Food allergies are actually very common in the United States, causing someone to visit the ER every three seconds. Symptoms of an allergic reaction to food can range from mild to severe. Severe symptoms can result in a life-threatening condition called anaphylaxis.
Mild symptoms may involve diarrhea, eczema, hives, an itchy mouth or ear canal, runny nose, stomach pain, nausea or vomiting, a dry cough, and redness around the eyes.
Severe symptoms can include shortness of breath, chest pain, weak pulse, drop in blood pressure, and trouble swallowing. If you experience any of the severe symptoms alone or in conjunction with mild symptoms, you may be experiencing anaphylaxis. See a doctor immediately if this happens.
Your doctor can diagnose your food allergies by completing a thorough review of your medical history and asking questions about your symptoms. You will then be required to have tests completed to verify if you have a food allergy. These can be both blood and skin exams.
Once these results come back, your doctor may also do an oral food challenge to determine the intensity of the allergy. This test involves the gradual consumption of small amounts of trigger food to then be observed for reactions.
The best way to manage food allergies is to avoid eating trigger foods. Dr. Dadkhah will work with you to create a personalized diet plan that excludes problem foods. She will also educate you on how to examine food labels and ask questions in restaurants to determine if the food you are eating has traces of the trigger food.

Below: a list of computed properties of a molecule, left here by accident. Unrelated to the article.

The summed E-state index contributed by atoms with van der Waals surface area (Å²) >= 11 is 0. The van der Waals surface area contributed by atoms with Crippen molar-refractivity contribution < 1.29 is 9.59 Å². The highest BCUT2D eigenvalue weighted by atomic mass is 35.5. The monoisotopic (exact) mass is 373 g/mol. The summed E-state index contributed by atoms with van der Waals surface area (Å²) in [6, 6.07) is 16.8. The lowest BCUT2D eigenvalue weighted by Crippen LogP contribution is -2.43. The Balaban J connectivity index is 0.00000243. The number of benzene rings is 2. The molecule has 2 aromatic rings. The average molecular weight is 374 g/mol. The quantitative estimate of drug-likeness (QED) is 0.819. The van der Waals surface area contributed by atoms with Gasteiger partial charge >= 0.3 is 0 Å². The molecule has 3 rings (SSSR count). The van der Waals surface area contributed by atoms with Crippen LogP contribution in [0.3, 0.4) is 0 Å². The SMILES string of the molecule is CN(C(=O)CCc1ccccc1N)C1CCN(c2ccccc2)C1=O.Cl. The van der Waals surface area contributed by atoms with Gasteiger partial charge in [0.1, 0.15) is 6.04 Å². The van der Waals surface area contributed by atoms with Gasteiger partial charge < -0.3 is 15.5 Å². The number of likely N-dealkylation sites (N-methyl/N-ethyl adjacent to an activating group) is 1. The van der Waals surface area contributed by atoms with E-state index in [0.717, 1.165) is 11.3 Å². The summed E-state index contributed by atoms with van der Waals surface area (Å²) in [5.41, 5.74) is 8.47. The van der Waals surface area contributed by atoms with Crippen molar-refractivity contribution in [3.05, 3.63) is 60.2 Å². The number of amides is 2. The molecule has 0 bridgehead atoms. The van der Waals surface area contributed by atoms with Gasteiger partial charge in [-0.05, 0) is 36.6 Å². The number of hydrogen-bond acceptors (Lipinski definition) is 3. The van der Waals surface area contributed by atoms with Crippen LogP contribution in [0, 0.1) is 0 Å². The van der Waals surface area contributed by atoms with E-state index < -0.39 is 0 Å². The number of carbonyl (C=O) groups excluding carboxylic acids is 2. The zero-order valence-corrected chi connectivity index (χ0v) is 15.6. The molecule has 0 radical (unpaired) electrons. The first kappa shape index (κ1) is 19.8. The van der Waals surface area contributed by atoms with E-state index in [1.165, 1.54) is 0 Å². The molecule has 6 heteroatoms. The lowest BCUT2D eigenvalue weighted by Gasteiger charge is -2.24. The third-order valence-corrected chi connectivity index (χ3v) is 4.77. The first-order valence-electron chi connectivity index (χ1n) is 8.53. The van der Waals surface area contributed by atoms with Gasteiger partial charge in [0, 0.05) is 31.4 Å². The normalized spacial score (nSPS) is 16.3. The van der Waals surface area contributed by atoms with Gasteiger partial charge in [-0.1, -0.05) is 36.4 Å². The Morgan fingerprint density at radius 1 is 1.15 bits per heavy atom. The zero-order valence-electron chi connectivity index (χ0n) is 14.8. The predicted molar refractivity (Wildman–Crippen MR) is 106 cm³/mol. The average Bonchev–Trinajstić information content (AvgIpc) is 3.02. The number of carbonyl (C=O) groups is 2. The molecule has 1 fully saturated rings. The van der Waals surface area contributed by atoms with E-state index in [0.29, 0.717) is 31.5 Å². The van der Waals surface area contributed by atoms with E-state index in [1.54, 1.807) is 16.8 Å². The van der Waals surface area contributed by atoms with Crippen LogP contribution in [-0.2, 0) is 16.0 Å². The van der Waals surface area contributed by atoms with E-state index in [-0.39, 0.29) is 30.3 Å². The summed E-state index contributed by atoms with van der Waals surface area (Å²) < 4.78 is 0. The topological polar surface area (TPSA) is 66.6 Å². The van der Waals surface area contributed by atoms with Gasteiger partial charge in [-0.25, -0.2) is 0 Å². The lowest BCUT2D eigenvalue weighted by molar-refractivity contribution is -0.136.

If you think you have a food allergy, make an appointment with Dr. Dadkhah by calling one of our Northern Virginia or Washington, D.C. Metro area clinics.
Not all insurance providers cover nutrition services. Please call the number on your insurance card prior to your visit to learn if medical nutrition therapy services are a covered benefit. When you call us to make an appointment, we will also obtain your insurance information to check your insurance coverage. We bill your insurance provider for each visit, and you cover the co-payment or deductible. The amount that you owe depends on the specific health insurance plan you have. For your co-payment or for those who prefer to pay out-of-pocket, we accept cash, checks, debit and credit cards.
"She has helped me to lose weight, but more importantly, she's helped me become healthier by teaching me the right foods to eat in the right quantity."